There are circumstances where you might need to let your residential home. Let’s say your company asks you to go and work abroad for two years under a short-term contract. Your whole family is going with you. You don’t want to sell your property, but you want to let it out. If you seek your lender’s permission under a residential mortgage and they grant it, you can let the property without getting a new mortgage – but only with the express consent of the lender.

Speak To an Expert

Our job is to provide you with the expertise and knowledge to find you the most appropriate solution. Whether you’re investing in property or looking to buy your first home, our mortgage advisers can help.

Should I choose interest only or repayments on a Buy to Let mortgage?

This will come down to advice from a tax adviser or accountant. Typically, the majority of Buy to Lets are done on an interest-only basis, because that lowers your monthly commitment to the lender. If there are any voids – the term used when the property isn’t rented in between tenancies etc. – the amount you have to cover is lower.

Another reason to choose interest only is where the repayment mortgage may actually cost you more than the rent you’re receiving. Then, the lender has to assess your income over and above the rent you’d receive, to make sure that you can afford that mortgage.

The best way to reduce the debt you have on an interest only mortgage, whilst keeping your commitments as low as possible, is to utilise the overpayment facility. Most lenders will allow you to pay off between 10% and 20% of the outstanding balance each year, with no redemption penalties. You’re therefore achieving the goal of a repayment mortgage – which is to reduce your debt, but you’ve still got the lower commitment of interest only on a monthly basis.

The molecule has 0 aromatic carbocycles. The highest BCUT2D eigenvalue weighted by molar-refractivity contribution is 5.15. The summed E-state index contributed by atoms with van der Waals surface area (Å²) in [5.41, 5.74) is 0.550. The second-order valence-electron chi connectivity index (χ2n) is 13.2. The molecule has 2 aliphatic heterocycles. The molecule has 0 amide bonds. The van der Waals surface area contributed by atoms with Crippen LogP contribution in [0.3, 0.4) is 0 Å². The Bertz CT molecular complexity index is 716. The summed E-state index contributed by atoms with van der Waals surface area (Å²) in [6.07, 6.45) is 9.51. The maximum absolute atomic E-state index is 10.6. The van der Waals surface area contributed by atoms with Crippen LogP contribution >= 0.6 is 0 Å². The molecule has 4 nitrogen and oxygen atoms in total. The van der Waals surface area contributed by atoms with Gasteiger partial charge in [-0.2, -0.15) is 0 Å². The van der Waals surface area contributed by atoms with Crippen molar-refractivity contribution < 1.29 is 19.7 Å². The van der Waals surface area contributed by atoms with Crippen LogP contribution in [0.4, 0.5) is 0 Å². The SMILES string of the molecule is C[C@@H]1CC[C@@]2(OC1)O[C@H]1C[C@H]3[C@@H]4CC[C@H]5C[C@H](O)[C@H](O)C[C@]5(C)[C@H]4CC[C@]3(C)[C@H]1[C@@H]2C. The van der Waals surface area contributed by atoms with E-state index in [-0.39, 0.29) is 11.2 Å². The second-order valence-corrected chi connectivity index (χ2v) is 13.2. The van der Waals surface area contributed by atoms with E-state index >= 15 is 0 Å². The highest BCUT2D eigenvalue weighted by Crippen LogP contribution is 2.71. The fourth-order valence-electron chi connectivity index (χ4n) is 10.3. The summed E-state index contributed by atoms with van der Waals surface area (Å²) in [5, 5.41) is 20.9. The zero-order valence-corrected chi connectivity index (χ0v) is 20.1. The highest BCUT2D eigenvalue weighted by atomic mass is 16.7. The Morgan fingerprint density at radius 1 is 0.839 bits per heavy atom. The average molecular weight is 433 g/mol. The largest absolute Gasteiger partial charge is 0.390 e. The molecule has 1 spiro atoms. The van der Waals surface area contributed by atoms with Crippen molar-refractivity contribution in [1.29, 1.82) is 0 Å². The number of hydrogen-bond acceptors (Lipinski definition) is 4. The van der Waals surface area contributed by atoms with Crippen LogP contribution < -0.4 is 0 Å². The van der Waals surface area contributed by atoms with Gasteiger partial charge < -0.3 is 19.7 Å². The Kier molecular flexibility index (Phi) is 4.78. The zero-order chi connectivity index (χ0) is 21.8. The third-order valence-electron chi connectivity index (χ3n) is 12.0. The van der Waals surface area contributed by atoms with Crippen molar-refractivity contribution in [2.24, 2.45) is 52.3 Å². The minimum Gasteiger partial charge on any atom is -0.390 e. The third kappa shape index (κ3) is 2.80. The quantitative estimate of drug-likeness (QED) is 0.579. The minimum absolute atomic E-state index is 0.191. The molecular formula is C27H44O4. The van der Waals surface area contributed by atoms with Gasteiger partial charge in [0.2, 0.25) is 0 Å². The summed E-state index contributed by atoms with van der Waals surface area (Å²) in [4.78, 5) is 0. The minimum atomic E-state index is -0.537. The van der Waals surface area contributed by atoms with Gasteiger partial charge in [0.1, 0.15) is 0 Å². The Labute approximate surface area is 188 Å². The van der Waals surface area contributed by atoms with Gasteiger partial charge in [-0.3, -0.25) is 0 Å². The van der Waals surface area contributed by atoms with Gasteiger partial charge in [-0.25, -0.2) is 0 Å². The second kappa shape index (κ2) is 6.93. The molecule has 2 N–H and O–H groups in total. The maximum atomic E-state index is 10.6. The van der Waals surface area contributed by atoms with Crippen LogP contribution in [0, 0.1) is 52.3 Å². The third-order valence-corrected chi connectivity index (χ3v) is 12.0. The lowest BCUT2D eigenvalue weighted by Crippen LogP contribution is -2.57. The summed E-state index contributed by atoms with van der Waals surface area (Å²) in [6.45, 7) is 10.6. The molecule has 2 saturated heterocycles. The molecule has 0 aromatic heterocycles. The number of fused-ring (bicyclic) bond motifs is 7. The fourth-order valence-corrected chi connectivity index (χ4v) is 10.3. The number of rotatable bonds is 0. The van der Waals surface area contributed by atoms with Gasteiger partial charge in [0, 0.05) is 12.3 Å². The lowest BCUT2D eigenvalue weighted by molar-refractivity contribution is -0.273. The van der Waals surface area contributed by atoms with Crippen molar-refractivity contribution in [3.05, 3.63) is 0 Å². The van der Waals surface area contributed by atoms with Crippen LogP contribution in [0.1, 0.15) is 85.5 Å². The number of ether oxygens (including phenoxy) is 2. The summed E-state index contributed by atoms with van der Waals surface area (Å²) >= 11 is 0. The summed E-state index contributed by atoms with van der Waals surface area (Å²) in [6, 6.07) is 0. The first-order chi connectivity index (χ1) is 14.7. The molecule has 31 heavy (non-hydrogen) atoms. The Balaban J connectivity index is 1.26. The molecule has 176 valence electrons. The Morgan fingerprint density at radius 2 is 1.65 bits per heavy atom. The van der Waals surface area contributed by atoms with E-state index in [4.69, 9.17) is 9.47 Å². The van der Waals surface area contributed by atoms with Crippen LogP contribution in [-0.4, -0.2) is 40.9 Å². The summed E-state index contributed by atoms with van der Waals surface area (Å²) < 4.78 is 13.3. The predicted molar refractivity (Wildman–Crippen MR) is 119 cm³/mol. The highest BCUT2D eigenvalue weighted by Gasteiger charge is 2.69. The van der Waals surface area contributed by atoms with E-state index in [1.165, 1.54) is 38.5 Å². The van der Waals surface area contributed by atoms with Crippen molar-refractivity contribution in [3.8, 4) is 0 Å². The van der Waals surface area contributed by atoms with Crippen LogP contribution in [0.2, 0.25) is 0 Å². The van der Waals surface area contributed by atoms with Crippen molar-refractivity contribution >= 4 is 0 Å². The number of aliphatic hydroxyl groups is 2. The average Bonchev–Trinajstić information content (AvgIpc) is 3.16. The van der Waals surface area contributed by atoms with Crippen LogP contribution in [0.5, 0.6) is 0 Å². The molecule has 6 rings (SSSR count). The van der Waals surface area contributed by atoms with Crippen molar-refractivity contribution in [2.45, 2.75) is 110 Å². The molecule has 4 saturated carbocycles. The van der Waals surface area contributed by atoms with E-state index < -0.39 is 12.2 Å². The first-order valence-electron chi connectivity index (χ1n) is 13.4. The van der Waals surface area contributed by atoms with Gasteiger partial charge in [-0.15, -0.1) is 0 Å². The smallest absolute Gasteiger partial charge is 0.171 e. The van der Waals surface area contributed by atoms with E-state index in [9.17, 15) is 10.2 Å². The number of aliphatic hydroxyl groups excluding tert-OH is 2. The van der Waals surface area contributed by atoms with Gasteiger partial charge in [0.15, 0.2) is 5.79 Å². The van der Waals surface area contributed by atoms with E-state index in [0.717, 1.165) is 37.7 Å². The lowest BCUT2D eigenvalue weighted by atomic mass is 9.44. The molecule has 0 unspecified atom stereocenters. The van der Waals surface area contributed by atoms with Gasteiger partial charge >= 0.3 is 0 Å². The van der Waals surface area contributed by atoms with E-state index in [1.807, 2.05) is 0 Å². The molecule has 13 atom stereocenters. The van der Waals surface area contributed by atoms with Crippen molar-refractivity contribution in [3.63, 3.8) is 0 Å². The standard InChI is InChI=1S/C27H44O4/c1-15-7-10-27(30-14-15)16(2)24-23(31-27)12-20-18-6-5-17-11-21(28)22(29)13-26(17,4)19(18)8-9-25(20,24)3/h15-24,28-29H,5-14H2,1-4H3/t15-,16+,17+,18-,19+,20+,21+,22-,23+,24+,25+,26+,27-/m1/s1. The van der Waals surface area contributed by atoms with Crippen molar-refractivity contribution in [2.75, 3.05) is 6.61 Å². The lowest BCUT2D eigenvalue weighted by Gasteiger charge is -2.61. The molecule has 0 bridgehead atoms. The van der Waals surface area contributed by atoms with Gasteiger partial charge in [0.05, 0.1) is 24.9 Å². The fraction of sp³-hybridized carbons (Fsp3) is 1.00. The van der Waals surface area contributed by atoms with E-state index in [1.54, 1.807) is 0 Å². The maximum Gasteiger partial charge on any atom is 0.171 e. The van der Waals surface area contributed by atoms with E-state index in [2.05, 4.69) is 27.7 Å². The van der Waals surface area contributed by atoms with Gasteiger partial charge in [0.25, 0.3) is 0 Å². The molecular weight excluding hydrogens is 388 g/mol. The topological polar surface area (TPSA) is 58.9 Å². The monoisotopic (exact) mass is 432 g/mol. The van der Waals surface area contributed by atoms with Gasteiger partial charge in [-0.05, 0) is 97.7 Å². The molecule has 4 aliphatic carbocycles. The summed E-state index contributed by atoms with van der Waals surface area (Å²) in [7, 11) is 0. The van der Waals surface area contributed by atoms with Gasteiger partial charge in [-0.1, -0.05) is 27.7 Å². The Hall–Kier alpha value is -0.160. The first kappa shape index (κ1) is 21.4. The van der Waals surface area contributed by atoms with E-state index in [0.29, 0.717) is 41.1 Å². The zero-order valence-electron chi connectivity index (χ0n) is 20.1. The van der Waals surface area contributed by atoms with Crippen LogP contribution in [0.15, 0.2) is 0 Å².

How many Buy to Let properties can I own – is there a limit?

Again, it depends on the lenders and this is where mortgage brokers will help you. Some lenders will limit the amount of properties that you have with them, others will limit the amount that you are borrowing in total. Other lenders have no limit at all – so there will be a lender out there for you even if you own 50 Buy to Let properties.

At that scale it becomes a commercial activity and you need to employ people to look after them. Most people in the Buy to Let arena are individuals who have one or two properties.

How can a mortgage adviser help if somebody is looking for a Buy to Let mortgage?